This will be Heaney’s third start against the Mariners this season. He was decent in the previous two, allowing two runs in the first and one in the second. He hasn’t made it out of the sixth inning in any of his starts this year and has struggled recently with bouts of wildness, though his strikeout rate is still excellent.

RHP Griffin Canning

90 1/3 25.0% 7.8% 12.8% 37.6% 4.58 4.37
Pitch Frequency Velocity Spin Rate Stuff+ Whiff+ BIP+
Four-seam 42.3% 93.9 2335 143 112 91
Changeup 12.8% 89.1 1671 43 94 96
Curveball 16.0% 82.0 2425 91 111 142
Slider 28.9% 88.9 2506 125 129 99
2019 stats

From a previous series preview:

Griffin Canning was one of the Angels top prospects heading into the 2019 season. He made his debut in late April and showed off good peripheral skills even if they didn’t have a positive impact on his run prevention results. An elbow injury sidelined him in August but the longer offseason helped him get healthy in time for the delayed start to the season. His repertoire features a good fastball paired with a trio of solid secondary offerings. His slider is his best pitch though he’s really improved his curveball this year.

Canning was scheduled to start against the Mariners earlier in the season but that start was pushed back so he’s one of the few Angel starters the Mariners haven’t seen yet. He’s really struggled with consistency this year with his strikeout rate sitting well below where it was last year.

RHP Dylan Bundy

161 2/3 23.1% 8.3% 16.4% 41.5% 4.79 4.73
Pitch Frequency Velocity Spin Rate Stuff+ Whiff+ BIP+
Four-seam 42.4% 91.1 2458 79 89 93
Sinker 7.5% 91.3 2288 70 96 104
Changeup 17.4% 83.4 1569 114 109 92
Curveball 9.9% 74.8 2404 91 94 108
Slider 22.8% 81.1 2573 71 137 124
2019 stats

From a previous series preview:

Dylan Bundy was the poster child for a change of scenery after five frustrating seasons in Baltimore. He had always possessed good stuff but continued to see poor results that didn’t reflect the underlying quality of his pitches. Traded to the Angels in the offseason, he was in the middle of an eye opening spring training before everything shut down. He’s relied heavily on his slider and changeup while reducing the use of his fastball this year. His slider has been absolutely untouchable, allowing just three hits off the pitch with a whiff rate over 50%!

Like Heaney, this will be Bundy’s third start against the Mariners. He was absolutely masterful in his last outing in Seattle, spinning a one-run complete game with ten strikeouts. His run of dominance was derailed a bit by the Giants and A’s, after allowing four runs in each of his last two starts.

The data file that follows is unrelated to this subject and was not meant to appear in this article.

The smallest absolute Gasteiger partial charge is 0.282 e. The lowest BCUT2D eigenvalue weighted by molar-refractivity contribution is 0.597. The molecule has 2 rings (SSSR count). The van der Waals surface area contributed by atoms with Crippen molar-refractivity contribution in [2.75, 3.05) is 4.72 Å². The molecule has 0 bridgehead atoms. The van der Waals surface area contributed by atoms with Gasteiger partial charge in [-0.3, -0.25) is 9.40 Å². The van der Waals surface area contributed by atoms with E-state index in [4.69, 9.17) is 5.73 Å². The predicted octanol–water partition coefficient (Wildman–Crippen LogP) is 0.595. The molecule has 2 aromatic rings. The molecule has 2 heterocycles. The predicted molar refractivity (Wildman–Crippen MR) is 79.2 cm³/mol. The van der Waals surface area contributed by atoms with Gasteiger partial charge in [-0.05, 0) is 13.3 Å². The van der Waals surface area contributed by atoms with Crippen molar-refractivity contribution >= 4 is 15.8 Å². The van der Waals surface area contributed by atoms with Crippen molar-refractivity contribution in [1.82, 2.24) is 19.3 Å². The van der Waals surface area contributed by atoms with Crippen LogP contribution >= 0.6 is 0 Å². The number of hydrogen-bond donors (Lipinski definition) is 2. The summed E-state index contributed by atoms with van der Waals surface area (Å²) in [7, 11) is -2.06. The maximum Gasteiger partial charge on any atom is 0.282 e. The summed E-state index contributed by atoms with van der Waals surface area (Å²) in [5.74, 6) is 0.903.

LHP Patrick Sandoval

39 1/3 24.9% 11.2% 21.4% 46.6% 5.03 4.59
Pitch Frequency Velocity Spin Rate Stuff+ Whiff+ BIP+
Four-seam 46.4% 93.0 1970 88 78 88
Changeup 31.0% 83.6 1662 109 166 83
Curveball 13.4% 78.0 2739 121 124 83
Slider 9.2% 86.6 2303 140 121 123
2019 stats

From a previous series preview:

Patrick Sandoval made his major league debut last year as the Angels injury issues forced them to reach deep into their pitching depth for innings. Sandoval had tweaked his release point early last year causing him to lose command of his arsenal. The adjustment was made to benefit the shape of his pitches, particularly his changeup, but he was thrown into the majors before he had grown comfortable with the new arm angle. With an offseason to continue working on his mechanics, Sandoval should be ready to show what he can do at the highest level. His fastball doesn’t possess the high spin you’d expect from a four-seamer but it’s incredibly spin efficient so he’s able to generate a similar amount of ride as a high spin heater. The new tailing action on his changeup that came with his arm angle adjustment paid off with an elite whiff rate, the ninth highest for a changeup thrown at least 50 times last year.

The Big Picture:

The AL West

The AL West

Team W-L W% Games Behind Recent Form
Team W-L W% Games Behind Recent Form
Athletics 22-10 0.688 -- L-W-L-W-W
Astros 17-14 0.548 4.5 L-L-W-W-L
Mariners 13-20 0.394 9.5 W-W-W-L-W
Rangers 11-19 0.367 10.0 L-L-W-L-L
Angels 10-22 0.313 12.0 W-L-L-L-W

2021 Draft Order

Team W-L W% Games Behind Recent Form
Team W-L W% Games Behind Recent Form
Angels 10-22 0.313 -- W-L-L-L-W
Pirates 9-19 0.321 0.5 W-L-L-W-W
Red Sox 10-21 0.323 0.5 W-L-L-W-L
Rangers 11-19 0.367 2.0 L-L-W-L-L
Royals 12-19 0.387 2.5 L-L-L-W-L

The Mariners have played their way solidly out of the basement! Mind you, they still aren’t especially close to contention—we don’t have the Wild Card standings here but they’re still four games back of the Blue Jays and obviously just gave them a pretty good pitcher—but it’s nice to see the team climbing the standings on the strength of players who should become key cogs of the next successful Mariner team. The corollary of that is they’ve vanished from the draft order, although they’re just a smidge (.394) behind the Royals’ .387 winning percentage. Still enough to earn a very good pick unless they really start to make some noise.